More news from the crazy world of time travelling: it’s still impossible.
A team of intrepid researchers have trawled the Internet looking for references to Pope Francis that preceded his becoming a pope (i.e., the Catholic one; there are others) or to Comet ISON prior to its being named “Comet ISON.” Both phrases would have been meaningless prior to 2012. Therefore, if somebody had tweeted about them, it must mean one thing and only one thing…they came from the future, with special knowledge (and, perhaps, instructions to tweet about popes and/or comets).
These important findings were presented yesterday at the 223rd Annual Meeting of the American Astronomical Society, in Washington DC. Here are the results:
Continue reading “Evidence for time travel on Twitter is not there, unsurprisingly”
As my day job, I’m a university lecturer in psychology (ssshhhh — don’t tell them!). One of the great pleasures of this role is running an elective class called Psychology, Science, & Pseudoscience, which I have offered for the last five years or so. This year, as a class assignment, I am encouraging the group to gather examples of pseudoscientific stories they find in the mainstream news media. Now as regular readers will know, this ain’t going to the most difficult assignment these guys will encounter during their education. So to provide some degree of challenge, I want them to critique each piece and to point out why it constitutes an example of pseudoscience. All the analyses will be posted on a special class blog called The PseudoNews Project. By way of leading by example, I’ve posted the first entry myself. And for your benefit, I reproduce it here…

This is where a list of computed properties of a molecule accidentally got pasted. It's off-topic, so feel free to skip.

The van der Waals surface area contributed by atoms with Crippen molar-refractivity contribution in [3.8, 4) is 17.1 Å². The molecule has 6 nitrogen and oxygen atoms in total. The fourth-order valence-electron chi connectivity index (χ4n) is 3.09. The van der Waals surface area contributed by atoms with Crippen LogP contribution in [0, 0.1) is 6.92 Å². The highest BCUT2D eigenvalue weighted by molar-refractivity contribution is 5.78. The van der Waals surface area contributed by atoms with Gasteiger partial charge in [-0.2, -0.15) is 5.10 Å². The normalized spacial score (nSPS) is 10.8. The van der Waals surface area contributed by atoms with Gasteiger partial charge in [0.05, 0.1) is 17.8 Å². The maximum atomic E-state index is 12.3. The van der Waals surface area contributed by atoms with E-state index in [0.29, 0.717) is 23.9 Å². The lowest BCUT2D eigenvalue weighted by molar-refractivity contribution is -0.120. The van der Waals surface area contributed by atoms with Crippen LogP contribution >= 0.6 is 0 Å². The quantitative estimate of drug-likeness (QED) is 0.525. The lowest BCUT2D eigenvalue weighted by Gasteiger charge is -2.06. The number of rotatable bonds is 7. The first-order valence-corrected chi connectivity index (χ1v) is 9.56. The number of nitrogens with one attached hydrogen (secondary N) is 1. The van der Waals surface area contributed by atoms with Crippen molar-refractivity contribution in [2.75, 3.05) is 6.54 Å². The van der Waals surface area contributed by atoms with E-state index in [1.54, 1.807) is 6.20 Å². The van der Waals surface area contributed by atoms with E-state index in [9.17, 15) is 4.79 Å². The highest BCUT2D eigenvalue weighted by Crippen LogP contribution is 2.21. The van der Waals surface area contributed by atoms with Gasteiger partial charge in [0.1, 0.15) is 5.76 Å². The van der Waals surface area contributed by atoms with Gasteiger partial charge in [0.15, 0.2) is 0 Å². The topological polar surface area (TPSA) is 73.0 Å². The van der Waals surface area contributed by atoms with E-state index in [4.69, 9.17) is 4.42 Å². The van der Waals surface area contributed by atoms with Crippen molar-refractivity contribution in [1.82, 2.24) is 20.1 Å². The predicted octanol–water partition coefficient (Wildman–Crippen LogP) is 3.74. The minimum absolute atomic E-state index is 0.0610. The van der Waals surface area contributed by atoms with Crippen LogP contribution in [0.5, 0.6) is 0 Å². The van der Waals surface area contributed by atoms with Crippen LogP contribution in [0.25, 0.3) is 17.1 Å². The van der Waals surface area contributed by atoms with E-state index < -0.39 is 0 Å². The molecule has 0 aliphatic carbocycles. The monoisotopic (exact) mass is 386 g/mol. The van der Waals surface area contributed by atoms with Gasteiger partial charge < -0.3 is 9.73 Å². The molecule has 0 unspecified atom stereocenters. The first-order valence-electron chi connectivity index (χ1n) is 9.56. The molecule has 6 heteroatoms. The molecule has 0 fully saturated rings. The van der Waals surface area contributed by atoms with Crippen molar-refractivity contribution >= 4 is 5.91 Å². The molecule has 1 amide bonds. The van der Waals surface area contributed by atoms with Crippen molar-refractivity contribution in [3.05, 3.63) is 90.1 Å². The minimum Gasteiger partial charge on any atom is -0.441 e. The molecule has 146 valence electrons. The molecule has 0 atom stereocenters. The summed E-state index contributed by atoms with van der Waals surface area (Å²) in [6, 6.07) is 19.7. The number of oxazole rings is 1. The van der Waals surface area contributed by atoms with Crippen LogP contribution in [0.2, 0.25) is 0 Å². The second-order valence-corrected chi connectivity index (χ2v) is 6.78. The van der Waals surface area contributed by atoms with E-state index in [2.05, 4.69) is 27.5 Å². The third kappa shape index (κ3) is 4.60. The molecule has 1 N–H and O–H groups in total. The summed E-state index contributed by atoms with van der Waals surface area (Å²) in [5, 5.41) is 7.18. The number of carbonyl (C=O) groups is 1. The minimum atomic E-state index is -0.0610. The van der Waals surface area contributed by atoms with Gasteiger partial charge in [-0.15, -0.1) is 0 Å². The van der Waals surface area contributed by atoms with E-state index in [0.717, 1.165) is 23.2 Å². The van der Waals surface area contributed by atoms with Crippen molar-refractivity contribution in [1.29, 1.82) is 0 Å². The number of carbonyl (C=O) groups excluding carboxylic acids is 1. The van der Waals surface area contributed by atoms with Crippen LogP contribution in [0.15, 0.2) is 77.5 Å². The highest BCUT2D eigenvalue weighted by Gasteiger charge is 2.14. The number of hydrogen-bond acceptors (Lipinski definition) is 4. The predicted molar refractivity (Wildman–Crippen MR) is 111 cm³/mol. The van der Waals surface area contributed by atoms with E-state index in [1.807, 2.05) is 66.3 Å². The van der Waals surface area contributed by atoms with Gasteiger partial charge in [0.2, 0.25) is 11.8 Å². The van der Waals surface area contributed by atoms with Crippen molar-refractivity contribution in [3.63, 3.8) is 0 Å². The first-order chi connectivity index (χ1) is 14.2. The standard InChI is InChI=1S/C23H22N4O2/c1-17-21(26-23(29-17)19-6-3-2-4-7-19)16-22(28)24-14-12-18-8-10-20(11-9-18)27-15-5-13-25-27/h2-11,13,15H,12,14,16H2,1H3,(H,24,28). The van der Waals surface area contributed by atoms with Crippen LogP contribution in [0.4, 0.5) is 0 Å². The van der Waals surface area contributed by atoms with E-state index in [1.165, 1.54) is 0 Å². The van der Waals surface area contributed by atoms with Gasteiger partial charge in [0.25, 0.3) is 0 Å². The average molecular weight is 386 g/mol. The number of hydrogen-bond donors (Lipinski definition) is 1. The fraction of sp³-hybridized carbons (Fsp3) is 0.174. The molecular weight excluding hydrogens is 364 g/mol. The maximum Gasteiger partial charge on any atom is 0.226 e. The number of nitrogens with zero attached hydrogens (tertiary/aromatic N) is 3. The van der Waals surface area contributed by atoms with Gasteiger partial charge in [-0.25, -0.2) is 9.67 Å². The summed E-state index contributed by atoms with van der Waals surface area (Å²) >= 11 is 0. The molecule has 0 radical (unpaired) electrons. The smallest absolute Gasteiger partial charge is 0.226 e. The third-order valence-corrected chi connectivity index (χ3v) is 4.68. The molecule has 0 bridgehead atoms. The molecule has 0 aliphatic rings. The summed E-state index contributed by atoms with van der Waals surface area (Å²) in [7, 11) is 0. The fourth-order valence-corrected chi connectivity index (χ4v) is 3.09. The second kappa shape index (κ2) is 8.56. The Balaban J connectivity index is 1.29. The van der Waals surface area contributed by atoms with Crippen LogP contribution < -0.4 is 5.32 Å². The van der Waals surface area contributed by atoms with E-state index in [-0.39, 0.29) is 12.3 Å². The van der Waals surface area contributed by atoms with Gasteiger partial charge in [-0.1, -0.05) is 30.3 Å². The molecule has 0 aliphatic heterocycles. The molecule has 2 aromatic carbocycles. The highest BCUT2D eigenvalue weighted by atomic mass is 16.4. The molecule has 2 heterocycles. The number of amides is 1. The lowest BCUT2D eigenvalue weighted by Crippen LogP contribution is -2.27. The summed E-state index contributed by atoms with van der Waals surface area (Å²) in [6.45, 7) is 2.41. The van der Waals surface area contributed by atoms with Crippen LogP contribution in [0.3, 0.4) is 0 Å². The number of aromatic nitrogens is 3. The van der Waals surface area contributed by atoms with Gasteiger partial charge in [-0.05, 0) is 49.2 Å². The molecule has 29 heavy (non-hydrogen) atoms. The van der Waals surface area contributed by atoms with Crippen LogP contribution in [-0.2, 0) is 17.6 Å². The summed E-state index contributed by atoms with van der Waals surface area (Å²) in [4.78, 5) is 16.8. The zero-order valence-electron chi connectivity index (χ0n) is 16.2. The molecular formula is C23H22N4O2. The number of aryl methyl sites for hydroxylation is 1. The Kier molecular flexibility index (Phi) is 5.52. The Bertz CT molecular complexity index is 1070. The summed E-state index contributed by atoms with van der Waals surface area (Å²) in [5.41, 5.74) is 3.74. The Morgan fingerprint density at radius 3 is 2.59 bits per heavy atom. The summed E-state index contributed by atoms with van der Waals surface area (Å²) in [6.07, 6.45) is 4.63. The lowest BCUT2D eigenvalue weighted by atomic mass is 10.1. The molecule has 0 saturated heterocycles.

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Dateline: 23 September 2011 // Posted by: Brian Hughes
Source: Galway City Tribune, Irish Times, The Guardian, NY Daily News, and many more.
Story: “Galway Pensioner Dies From Spontaneous Combusion”
Summary: A public inquiry into the death of a 76-year-old man in Galway, Ireland, late last year concluded that he was a victim of a phenomenon known as “spontaneous human combustion“. The West Galway coroner, Dr Ciaran MacLoughlin, declared that there was “no other adequate explanation for the death“. He further stated that it was the first time in his 25 years as a coroner that he had returned such a verdict. Continue reading “Blazing a trail: Irish coroner declares “first case” of spontaneous human combustion”